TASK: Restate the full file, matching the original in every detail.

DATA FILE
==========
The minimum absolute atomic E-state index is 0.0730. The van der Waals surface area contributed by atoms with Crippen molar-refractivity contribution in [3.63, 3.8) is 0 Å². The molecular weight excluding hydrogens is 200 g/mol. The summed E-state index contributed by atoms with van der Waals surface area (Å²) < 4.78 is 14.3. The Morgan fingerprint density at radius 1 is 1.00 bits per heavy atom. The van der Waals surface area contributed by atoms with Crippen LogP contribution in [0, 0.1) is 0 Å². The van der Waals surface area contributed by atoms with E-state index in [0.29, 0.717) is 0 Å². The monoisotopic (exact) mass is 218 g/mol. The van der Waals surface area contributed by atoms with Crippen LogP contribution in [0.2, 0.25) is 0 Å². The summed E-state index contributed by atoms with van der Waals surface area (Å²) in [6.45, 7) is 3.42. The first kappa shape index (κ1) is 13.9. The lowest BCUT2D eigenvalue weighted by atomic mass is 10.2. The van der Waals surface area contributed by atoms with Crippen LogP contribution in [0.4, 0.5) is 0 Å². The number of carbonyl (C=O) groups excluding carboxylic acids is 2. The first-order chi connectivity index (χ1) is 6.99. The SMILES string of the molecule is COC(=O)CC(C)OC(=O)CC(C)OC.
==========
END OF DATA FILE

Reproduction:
The minimum absolute atomic E-state index is 0.0730. The van der Waals surface area contributed by atoms with Crippen molar-refractivity contribution in [3.63, 3.8) is 0 Å². The molecular weight excluding hydrogens is 200 g/mol. The summed E-state index contributed by atoms with van der Waals surface area (Å²) < 4.78 is 14.3. The Morgan fingerprint density at radius 1 is 1.00 bits per heavy atom. The van der Waals surface area contributed by atoms with Crippen LogP contribution in [0, 0.1) is 0 Å². The van der Waals surface area contributed by atoms with E-state index in [0.29, 0.717) is 0 Å². The monoisotopic (exact) mass is 218 g/mol. The van der Waals surface area contributed by atoms with Crippen LogP contribution in [0.2, 0.25) is 0 Å². The summed E-state index contributed by atoms with van der Waals surface area (Å²) in [6.45, 7) is 3.42. The first kappa shape index (κ1) is 13.9. The lowest BCUT2D eigenvalue weighted by atomic mass is 10.2. The van der Waals surface area contributed by atoms with Crippen LogP contribution in [0.4, 0.5) is 0 Å². The number of carbonyl (C=O) groups excluding carboxylic acids is 2. The first-order chi connectivity index (χ1) is 6.99. The SMILES string of the molecule is COC(=O)CC(C)OC(=O)CC(C)OC.